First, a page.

It would be greatly appreciated if you would kindly make known the foregoing views of the Department either to Sir Firoz Khan Noon or to the appropriate authorities of the Government of India. I am [etc.]
[In a letter from the Indian Agency General, December 15, 1942, it was stated that the Government of India, after most carefully considering the matter, "are disposed to feel it wiser, in view of the changed situation in India, to defer the conclusion of the negotiations until conditions are more settled”. (711.452/49) ]
REPRESENTATIONS BY THE UNITED STATES REGARDING IMPORT RESTRICTIONS BY INDIA AND BURMA AFFECTING AMERICAN MISSIONARY ORGANIZATIONS; REQUEST FOR FREE ENTRY PRIV
ILEGES FOR AMERICAN MISSIONARIES 645.116/48 The Secretary of State to the Consul General at Calcutta (Wilson) 45
WASHINGTON, March 24, 1941. The Secretary of State encloses for the attention of the Consular Officer in charge a copy of a letter dated March 12, 1941, together with an enclosure thereto, from the American Baptist Foreign Mission Society, 152 Madison Avenue, New York, New York, 46 concerning the desire of the Society that shipments of certain types of medical and educational supplies made to its representatives in India and
46 The same instruction, mutatis mutandis, March 24, to the Consul at Rangoon. 4 Not printed.
Burma be exempted from import control restrictive measures and prohibitions in view of the fact that they are financed entirely by American funds.
The American Baptist Foreign Mission Society states in its letter that, for the past twenty years, it has been shipping medical and school supplies to its missions in India and Burma and that most of these articles consist of contributions and gifts from affiliated religious organizations in the United States. It appears that some of the materials, such as bandages and certain medical supplies, are prepared by church women and that monetary contributions equivalent to the value of such articles can not be obtained. It is pointed out that these shipments are not financed by mission funds in India and Burma and that they involve no exchange transactions for the purchase of dollars.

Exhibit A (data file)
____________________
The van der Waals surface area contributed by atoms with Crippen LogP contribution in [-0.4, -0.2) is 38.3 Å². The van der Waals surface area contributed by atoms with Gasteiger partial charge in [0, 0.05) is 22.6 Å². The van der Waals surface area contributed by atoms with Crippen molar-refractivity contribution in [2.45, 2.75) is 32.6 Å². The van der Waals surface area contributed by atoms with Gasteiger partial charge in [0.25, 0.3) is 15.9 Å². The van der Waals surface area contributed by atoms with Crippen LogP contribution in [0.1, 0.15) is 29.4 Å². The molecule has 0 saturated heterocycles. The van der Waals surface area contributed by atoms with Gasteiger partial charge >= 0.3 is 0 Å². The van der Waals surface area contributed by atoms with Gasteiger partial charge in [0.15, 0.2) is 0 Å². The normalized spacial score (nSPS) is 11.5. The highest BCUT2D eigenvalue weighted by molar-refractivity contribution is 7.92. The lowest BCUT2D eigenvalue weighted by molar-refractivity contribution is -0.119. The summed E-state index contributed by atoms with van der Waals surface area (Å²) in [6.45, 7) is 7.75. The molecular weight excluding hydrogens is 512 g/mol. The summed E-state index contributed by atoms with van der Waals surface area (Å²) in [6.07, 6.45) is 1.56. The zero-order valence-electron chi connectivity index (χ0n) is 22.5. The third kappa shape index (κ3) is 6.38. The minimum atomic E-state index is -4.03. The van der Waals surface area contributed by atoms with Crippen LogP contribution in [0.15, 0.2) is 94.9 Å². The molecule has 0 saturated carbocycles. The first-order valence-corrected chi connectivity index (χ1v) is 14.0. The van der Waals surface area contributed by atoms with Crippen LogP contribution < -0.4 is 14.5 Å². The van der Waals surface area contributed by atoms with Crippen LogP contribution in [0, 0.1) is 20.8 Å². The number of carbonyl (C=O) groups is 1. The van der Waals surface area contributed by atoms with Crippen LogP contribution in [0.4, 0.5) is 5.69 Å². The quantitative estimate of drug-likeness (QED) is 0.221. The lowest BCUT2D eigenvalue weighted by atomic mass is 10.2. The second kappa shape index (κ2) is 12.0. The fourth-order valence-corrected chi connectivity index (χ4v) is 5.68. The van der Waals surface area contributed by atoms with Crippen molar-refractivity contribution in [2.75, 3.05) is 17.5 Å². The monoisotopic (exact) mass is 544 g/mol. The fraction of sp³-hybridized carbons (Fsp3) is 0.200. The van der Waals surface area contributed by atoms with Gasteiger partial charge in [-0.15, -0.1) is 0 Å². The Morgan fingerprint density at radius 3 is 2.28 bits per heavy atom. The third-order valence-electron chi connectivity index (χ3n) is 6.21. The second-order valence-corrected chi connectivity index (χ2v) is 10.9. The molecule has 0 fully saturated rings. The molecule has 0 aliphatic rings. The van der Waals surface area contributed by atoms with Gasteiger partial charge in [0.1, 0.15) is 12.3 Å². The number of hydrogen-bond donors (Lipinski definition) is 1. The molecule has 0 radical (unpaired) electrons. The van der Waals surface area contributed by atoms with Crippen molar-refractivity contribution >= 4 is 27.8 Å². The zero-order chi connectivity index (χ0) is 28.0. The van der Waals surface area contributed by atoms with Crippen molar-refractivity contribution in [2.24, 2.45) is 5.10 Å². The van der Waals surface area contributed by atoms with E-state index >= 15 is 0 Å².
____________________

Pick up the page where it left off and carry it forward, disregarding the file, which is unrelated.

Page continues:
From the information available to the Department it is understood that shipments of the type referred to are subject to import control measures and that no provision exists exempting them from restrictions and prohibitions generally applicable to ordinary commercial goods purchased with rupee funds. Since it is the Department's understanding that the ostensible purpose of existing regulations controlling imports is to conserve exchange, it is desired that you ascertain from the appropriate local authorities what exemptions may be made with respect to importations by all American missionary organizations in India of supplies of this character which do not involve foreign exchange transactions, pointing out that such supplies represent the voluntary contribution of materials for use in philanthropic enterprises. The list of articles submitted by the American Baptist Foreign Mission Society as an enclosure to its letter may, of course, be regarded as illustrative and not as a complete list of the articles which the Mission Society desires to import.
The Department desires that you submit a report on the subject by air mail.
A similar instruction has been sent to Rangoon.
645.116/71b The Secretary of State to the Consul General at Calcutta (Wilson) 47
WASHINGTON, May 5, 1941. SIR: The Department desires to ascertain the attitude of the Government of India toward granting free entry to importations of equipment and supplies consigned to American missionary organizations,
The same instruction, mutatis mutandis, May 5, to the Consul at Rangoon.